The app won the 2013 MOBI award in the health and sport category and has been presented at a number of national and international conferences. It gives doctors direct access to their patient profiles and gives the chance to update them in real-time. Besides those features, doctors can automatically order pre-arranged sets of typical post-op tests. It’s one of the investments the private network, a favorite destination for medical tourists, has made. They operate hospitals throughout the country, including new locations in once-hospital-barren Ashdod and Ra’anana, and are expanding their flagship location in Tel Aviv.
They have a laboratory dedicated entirely to catheterization, use a so-called Da Vinci robot for laparoscopies (minimally invasive surgeries) and has run a mobile MRI unit since 2011 that serves Israel’s southern sector. According to the Dun’s 100 list of Israel’s most innovative companies, they also have two mobile mammogram units and own two of the “most advanced” linear accelerators in the world: used in external beam radiation treatments, they focus X-ray lasers that pinpoint cancer cells during treatment while avoiding healthy tissue.
That puts these hospitality apps (get it?) squarely at the center of Assuta’s full digital strategy. Patients who visit the hospital for scheduled procedures are welcomed by an SMS and their chaperones or families are given constant updates about where the patient is in the hospital, recovery room, ward transfers, and updates during the procedure itself. They confirm their arrival by replying to an SMS, which includes an email appointment and directions via Waze.
“The patient is also asked to answer a number of questions regarding his medical history that will determine if he needs to have a pre-operation meeting at the hospital,” the spokesperson adds. While that doesn’t seem like a big deal, it streamlines things tremendously and makes it standard to look at the new forms for any outstanding or new information relevant to the upcoming procedure. “Another upside of the app is that it doesn’t bombard the physician with false-positive warnings and/or irrelevant data.”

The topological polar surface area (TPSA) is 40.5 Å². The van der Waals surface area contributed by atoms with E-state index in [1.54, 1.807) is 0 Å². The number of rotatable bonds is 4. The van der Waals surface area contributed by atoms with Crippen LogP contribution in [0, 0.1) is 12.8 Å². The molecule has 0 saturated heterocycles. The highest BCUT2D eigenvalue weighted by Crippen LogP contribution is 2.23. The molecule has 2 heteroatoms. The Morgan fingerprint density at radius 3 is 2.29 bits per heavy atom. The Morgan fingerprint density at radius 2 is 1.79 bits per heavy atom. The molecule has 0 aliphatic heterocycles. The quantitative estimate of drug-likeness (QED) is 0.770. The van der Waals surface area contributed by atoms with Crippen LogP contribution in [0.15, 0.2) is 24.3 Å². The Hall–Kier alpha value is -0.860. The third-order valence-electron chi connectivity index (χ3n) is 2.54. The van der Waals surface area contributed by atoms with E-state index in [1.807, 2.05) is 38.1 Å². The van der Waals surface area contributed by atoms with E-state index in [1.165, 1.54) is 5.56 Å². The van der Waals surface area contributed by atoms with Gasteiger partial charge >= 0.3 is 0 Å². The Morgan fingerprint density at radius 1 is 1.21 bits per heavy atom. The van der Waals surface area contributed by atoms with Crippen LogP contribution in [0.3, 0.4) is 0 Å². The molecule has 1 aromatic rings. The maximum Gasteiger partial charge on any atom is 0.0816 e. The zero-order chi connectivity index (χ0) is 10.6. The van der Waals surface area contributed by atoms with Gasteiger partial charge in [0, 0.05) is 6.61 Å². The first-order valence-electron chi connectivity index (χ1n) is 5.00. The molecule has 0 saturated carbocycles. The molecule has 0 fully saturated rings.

Screenshots of the Assuta Doctors application. Photo Credit: Courtesy
“The more the physicians use the app, the more we change it according to the needs that arise. As time progresses, the app is becoming the main line of communication between Assuta and our doctors: we relay clinical information to them regarding their patients, important memos and messages, as well as billing information,” the spokesperson noted.
The newer app for nurses aims to remove the nurse’s station from the equation, enabling on-the-spot updates. And, if you were worried about fumbling around with a phone, its main design is for tablets, basically digitizing the patient clipboard. It purports to save time and let nurses cater to the psychological well-being of patients and their visiting families who can check Assuta’s notifications for updates instead of pulling nurses aside to ask for them.
Assuta seems to be focusing on the little things in addition to the more prestigious foundings of special institutes of medicine and purchasing the latest (and most expensive) medical technology. That’s an approach that will get people excited — well, less stressed — about the experience of a major surgery or wondering if the private hospital experience will get the patient their money’s worth. At least in this writer’s eyes, they seem to have the right idea.